In just a few short years, the Global Down Syndrome Foundation (Global) has managed to make a significant difference for the over 400,000 people with the condition in the United States. At the center of the work--which includes ground-breaking research, improvements in the medical care, education, and advocacy-- lies an utterly uncommon human desire: that of a mother to make the best life possible for her child.
A Family Affair
Michelle Sie-Whitten, Global’s Co-Founder, President, and CEO, began working in the arena of Down Syndrome when her daughter, Sophia, now 13, was born with the condition. Her parents, Anna and John of the Anna and John J. Sie Foundation, rallied around her, and the Sie Foundation became the largest private source of grant money for Down syndrome-related research and programs. Michelle’s husband Tom Whitten, a Chinese contemporary art expert, and son Patrick, age nine, are also very supportive of the work.
Michelle, one of five siblings, recalls that her family has always placed a high priority on giving, even they had very little to give. “My father was a serial entrepreneur, and my mother had to manage moving a lot with five kids, pretty much solo,” she says. “One time my father even had to swallow his pride and accept welfare. But whenever we had something, we always helped others, especially my mother.” Michelle says,”She came over from Italy in the mid-1950s with her father and two brothers on a boat with pretty much only the clothes on her back--two shirts and a skirt. She’d switch them up for a different look.” Born and raised in China, her father immigrated to America at age 14, was in a New York Catholic orphanage, got scholarships to attend school, and eventually became the founder and Chairman of Starz Entertainment Group LLC.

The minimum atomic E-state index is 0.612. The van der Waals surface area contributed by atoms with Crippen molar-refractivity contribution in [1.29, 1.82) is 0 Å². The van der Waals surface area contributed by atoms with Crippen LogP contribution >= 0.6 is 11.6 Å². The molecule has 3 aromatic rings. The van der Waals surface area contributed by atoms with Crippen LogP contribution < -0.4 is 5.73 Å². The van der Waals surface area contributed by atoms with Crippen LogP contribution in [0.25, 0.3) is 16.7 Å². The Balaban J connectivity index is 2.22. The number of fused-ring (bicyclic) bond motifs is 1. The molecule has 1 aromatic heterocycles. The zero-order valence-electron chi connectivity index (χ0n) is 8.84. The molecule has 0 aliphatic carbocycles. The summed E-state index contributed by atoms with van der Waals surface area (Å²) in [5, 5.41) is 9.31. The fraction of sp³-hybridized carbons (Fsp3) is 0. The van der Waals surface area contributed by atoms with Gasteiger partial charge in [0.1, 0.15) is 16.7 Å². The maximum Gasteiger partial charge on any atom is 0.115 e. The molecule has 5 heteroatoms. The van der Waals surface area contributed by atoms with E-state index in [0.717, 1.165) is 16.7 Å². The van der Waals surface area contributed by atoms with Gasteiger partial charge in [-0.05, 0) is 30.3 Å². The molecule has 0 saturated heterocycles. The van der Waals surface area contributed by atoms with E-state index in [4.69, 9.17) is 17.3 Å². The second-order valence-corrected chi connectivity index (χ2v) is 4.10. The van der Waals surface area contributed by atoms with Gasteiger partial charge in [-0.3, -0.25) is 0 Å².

Michelle says that as the family gained more resources they began financially supporting nonprofits. “My parents have different approached to giving,” she says. “My mom is like, ‘See that child in need, buy her everything she needs!’ My dad is like, “Let me look at their finances.” I am a mix of both: I give from my heart, and look at sustainability as well.”
Raising Awareness and Raising Money
Despite being the leading cause of developmental delay, Down syndrome is the least-funded genetic condition in the United States, making fundraising a major goal of the foundation-- one that Michelle admits is difficult work. Nonetheless, she and the staff at Global have had great success in both raising and granting funds. To date, the Global Down Syndrome Foundation has provided $400,000 to more than 40 Down syndrome organizations across the nation. Global co-funds more than $1million a year in transformative research and life-changing medical care through its two affiliates-- the Linda Crnic Institute for Down Syndrome on the Anschutz Medical Campus and the Anna and John J. Sie Center for Down Syndrome at Children’s Hospital Colorado.
Global’s annual Denver event, the “Be Beautiful Be Yourself Fashion Show,” is the largest single fundraiser benefitting people with Down Syndrome in the world. The star-studded signature event features regulars Jamie Foxx and his sister DeOndra Dixon, who has Down syndrome. The event has attracted celebrities such as Alec Baldwin, Helen Hunt, Laura Dern, John C. McGinley, and Terrence Howard, who are consistently outshone by the models with Down syndrome they escort down the runway. The 2016 event will feature Peyton Manning, Mario Lopez, Matt Dillon, John C. McGinely, Jamie Foxx, DeOndra Dixon, and local sports celebrities.
Each year, Global presents the Quincy Jones Exceptional Advocacy Award to two individuals who have tirelessly advocated for the rights of the differently-abled, including a self-advocate with Down syndrome. Jones, a close friend of the Sie Family, was one of the originators of the event.
Since it launched eight years ago, the event has raised over $12 million.